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Author:Schanzenbach, Diane Whitmore 

Newsletter
Who would be affected by soda taxes?

In 2009-10, 17 states considered expanding taxation on sugar-sweetened beverages (SSBs) as a potential source of funds and a means to curb obesity. This article examines the various types of soda tax proposals, the underlying economic theory, and the anticipated impact of the proposed taxes on different population groups.
Chicago Fed Letter , Issue Mar

Working Paper
The Earned Income Tax Credit and Food Consumption Patterns

The Earned Income Tax Credit is unique among social programs in that benefits are not paid out evenly across the calendar year. We exploit this feature of the EITC to investigate how the credit influences the food expenditure patterns of eligible households. We find that eligible households spend relatively more on healthy items including fresh fruit and vegetables, meat and poultry, and dairy products during the months when most refunds are paid.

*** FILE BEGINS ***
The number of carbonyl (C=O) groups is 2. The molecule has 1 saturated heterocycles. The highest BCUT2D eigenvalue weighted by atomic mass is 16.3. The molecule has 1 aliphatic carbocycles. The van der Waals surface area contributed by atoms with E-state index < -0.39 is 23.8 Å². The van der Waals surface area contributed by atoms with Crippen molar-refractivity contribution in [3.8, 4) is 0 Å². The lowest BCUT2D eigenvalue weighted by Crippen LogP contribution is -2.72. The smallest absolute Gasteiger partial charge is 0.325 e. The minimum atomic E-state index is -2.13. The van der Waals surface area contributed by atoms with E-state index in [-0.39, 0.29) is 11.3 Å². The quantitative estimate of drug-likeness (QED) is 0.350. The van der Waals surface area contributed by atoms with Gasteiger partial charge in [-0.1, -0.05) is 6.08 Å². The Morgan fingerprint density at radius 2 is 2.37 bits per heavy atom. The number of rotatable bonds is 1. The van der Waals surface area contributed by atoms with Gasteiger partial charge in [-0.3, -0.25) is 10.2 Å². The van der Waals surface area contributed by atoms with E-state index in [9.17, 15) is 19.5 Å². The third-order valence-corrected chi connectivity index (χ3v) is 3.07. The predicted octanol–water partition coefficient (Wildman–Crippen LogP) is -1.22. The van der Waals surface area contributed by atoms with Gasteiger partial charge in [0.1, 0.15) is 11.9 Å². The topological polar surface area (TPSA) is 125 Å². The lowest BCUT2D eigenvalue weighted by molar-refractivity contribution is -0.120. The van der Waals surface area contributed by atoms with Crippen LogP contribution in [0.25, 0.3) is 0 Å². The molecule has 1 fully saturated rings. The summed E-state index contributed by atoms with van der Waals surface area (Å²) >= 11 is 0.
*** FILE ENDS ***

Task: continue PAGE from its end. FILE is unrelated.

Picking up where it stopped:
Working Paper Series , Paper WP-2013-14

Newsletter
Consumer Credit Trends by Income and Geography in 2001–12

As economists have tried to understand the causes of the Great Recession and its consequences for households and firms, a consensus has emerged: The severity of the recession was amplified by the rapid buildup in consumer credit leading up to it and the subsequent credit retrenchment. However, the credit cycle played out unevenly among individuals of different financial means and across different parts of the U.S. Thus, one potential key to understanding the Great Recession is documenting how credit trends varied across the distribution of income and across geography, as well as across the ...
Chicago Fed Letter

Working Paper
The Impact of Chicago's Small High School Initiative

This project examines the effects of the introduction of new small high schools on student performance in the Chicago Public School (CPS) district. Specifically, we investigate whether students attending small high schools have better graduation/enrollment rates and achievement than similar students who attend regular CPS high schools. We show that students who choose to attend a small school are more disadvantaged on average, including having prior test scores that are about 0.2 standard deviations lower than their elementary school classmates. To address the selection problem, we use an ...
Working Paper Series , Paper WP-2014-20

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